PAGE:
Author
Rodier,Caroline J.; Susan A. Shaheen; and Charlene Kemmerer
Benefit Summary HTML
In December 2004, a smart parking system was implemented at the Rockridge Bay Area Rapid Transit (BART) station in Oakland, California. The overall goal was to improve parking and encourage commuters to take transit instead of driving in congested traffic conditions.

The system used underground sensors to count vehicles entering and exiting the parking area’s reserve lot. The data collected were relayed to a central computer system where vehicle counts were processed and information on parking availability was posted on an Internet website and displayed on two portable dynamic message signs (DMS) located on Highway 24. Travelers were able to view the number of spaces available in real-time and decide to ride transit based on prevailing traffic conditions or make advanced reservations via the Internet.

A centralized intelligent reservation system permitted commuters to check parking availability and make reservations via telephone, mobile phone, Internet, or PDA. Travelers en-route who used mobile phones to reserve parking spaces were charged an extra $1.00 for the service while travelers who made advanced reservations using the Internet were charged an extra $4.50. To maximize participation in the smart parking test a single user was only allowed to make three parking reservations within a two week period. The service operated from 7:30 AM to 10:00 AM Monday through Friday.
Hyperlink Exit Door
Yes
Last Modified Date
Lesson Background HTML
In December 2004, a smart parking system was implemented at the Rockridge Bay Area Rapid Transit (BART) station in Oakland, California. The overall goal was to improve parking and encouraged commuters to take transit instead of driving in congested traffic conditions.

The system used underground sensors to count vehicles entering and exiting the parking area’s reserve lot. The data collected were relayed to a central computer system where vehicle counts were processed and information on parking availability was posted on an Internet website as well as displayed on two portable dynamic message signs (DMS) located on Highway 24. Travelers were able to view the number of spaces available in real-time and decide to ride transit based on prevailing traffic conditions or make advanced reservations via the Internet.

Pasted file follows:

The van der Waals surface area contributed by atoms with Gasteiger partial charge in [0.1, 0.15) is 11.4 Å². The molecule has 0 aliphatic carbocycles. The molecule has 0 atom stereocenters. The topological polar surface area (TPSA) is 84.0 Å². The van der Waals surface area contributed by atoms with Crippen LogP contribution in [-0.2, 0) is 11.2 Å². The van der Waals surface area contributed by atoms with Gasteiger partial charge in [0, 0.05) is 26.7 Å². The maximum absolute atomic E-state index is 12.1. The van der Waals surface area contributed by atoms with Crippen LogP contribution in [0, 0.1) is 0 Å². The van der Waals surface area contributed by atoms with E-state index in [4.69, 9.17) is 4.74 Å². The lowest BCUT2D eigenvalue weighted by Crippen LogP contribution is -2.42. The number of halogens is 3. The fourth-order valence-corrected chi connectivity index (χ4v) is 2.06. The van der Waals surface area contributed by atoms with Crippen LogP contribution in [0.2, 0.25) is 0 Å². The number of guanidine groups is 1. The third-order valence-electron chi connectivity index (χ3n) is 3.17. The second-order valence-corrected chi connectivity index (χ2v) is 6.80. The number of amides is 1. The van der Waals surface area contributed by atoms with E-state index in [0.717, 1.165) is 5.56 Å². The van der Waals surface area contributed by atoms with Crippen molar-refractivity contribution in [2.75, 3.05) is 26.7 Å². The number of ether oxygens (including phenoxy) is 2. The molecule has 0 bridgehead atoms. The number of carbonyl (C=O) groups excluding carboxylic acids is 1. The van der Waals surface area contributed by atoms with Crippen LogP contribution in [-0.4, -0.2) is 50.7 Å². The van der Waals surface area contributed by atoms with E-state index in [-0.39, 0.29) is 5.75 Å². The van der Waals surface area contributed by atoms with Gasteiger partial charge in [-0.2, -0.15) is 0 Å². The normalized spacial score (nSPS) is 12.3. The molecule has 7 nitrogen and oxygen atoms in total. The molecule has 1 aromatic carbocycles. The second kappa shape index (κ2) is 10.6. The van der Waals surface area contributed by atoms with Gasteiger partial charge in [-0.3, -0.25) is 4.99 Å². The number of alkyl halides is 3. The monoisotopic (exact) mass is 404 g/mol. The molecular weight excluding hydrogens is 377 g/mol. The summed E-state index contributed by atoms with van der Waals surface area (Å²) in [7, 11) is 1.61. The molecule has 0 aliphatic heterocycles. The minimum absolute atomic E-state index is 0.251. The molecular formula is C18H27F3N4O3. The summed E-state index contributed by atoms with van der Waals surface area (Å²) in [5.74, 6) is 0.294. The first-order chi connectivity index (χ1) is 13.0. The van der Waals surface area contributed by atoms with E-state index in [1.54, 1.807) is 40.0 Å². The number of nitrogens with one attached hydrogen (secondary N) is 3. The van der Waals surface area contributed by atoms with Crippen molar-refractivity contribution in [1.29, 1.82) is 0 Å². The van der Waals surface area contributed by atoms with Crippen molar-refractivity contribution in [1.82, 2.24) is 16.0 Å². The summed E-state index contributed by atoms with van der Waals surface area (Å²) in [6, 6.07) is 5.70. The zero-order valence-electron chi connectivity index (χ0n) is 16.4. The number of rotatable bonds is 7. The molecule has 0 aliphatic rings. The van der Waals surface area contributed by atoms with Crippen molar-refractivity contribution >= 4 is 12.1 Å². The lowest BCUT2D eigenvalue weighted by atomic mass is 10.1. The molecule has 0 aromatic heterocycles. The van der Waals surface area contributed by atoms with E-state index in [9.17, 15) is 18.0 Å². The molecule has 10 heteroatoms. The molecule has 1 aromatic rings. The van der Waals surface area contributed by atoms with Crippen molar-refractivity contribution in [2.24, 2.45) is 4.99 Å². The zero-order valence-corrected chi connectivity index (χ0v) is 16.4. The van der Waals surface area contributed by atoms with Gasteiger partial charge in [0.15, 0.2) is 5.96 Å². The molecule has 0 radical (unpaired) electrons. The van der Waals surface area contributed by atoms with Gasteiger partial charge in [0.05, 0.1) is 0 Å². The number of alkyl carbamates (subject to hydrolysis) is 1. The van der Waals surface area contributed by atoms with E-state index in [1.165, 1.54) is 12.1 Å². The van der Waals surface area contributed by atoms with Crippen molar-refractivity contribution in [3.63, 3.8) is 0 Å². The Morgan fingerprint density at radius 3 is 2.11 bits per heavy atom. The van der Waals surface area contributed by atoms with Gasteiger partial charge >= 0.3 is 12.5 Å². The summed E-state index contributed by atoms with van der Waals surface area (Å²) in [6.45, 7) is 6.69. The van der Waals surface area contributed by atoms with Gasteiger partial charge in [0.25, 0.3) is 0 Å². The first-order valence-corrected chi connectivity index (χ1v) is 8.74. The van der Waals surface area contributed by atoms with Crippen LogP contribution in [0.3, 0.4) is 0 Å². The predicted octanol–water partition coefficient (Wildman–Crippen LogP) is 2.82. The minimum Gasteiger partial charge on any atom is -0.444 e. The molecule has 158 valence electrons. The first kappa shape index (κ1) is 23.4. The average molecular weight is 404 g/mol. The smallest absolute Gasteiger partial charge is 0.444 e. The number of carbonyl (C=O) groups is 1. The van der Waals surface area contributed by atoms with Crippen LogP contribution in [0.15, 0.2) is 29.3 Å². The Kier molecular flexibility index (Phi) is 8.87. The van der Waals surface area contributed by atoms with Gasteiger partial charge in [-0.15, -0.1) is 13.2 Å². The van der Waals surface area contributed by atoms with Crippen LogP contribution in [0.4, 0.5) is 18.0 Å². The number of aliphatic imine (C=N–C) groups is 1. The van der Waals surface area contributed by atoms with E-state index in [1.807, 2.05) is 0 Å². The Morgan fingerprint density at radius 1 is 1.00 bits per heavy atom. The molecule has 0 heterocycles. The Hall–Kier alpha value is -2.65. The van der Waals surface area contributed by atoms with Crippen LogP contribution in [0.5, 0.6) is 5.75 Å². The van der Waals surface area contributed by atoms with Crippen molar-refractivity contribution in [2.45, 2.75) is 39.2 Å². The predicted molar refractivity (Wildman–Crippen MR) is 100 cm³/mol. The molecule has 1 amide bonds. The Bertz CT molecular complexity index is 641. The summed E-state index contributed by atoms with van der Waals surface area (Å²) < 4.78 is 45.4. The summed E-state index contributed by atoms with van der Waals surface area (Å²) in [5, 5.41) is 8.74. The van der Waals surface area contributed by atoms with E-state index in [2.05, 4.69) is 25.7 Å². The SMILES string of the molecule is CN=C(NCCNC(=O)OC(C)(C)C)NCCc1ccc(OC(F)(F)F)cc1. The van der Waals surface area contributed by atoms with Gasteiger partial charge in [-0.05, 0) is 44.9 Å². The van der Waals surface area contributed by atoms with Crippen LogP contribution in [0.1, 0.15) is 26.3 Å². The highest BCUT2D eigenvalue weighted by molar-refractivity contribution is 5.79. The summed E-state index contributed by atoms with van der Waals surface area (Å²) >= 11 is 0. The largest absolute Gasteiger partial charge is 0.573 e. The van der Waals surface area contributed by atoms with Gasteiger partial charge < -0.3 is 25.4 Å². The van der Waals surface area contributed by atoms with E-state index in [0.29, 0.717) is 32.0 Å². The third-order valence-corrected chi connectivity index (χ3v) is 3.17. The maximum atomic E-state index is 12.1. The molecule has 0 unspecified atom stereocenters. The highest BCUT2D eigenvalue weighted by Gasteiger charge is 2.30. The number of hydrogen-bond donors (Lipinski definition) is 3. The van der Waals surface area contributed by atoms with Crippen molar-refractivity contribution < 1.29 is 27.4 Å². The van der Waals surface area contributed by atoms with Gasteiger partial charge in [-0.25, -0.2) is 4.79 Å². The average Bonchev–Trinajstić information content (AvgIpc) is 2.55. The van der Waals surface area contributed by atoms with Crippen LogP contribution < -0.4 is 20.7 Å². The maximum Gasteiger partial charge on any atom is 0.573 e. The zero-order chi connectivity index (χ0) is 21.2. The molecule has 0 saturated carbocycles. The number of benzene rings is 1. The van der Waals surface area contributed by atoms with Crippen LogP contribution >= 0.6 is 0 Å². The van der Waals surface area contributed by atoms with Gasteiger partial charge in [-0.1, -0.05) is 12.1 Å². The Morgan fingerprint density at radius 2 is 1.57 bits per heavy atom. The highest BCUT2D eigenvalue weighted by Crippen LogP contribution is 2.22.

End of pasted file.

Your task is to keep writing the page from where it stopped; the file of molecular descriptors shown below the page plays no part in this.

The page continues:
A centralized intelligent reservation system permitted commuters to check parking availability and make reservations via telephone, mobile phone, Internet, or PDA. Travelers en-route, who used mobile phones to reserve parking spaces were charged an extra $1.00 for the service while travelers who made advanced reservations using the Internet were charged an extra $4.50. To maximize participation in the smart parking test a single user was only allowed to make three parking reservations within a two week period. The service operated from 7:30 AM to 10:00 AM Monday through Friday.

The system was evaluated from December 2004 to April 2006. Fifty (50) of 920 total parking spaces were available for smart park testing. Fifteen (15) of the smart parking spaces were made available to travelers who made advanced reservations on the Internet and the remaining were made available to travelers who decided to smart park en-route.
Pages
46
Publication Sort Date
Publisher
University of California
Reviewer
Source ID
1029
Title
Smart Parking Management Field Test: A Bay Area Rapid Transit (BART) District Parking Demonstration - Final Report
UNID
379361C982745AFB852577EE007244EA
Source Review
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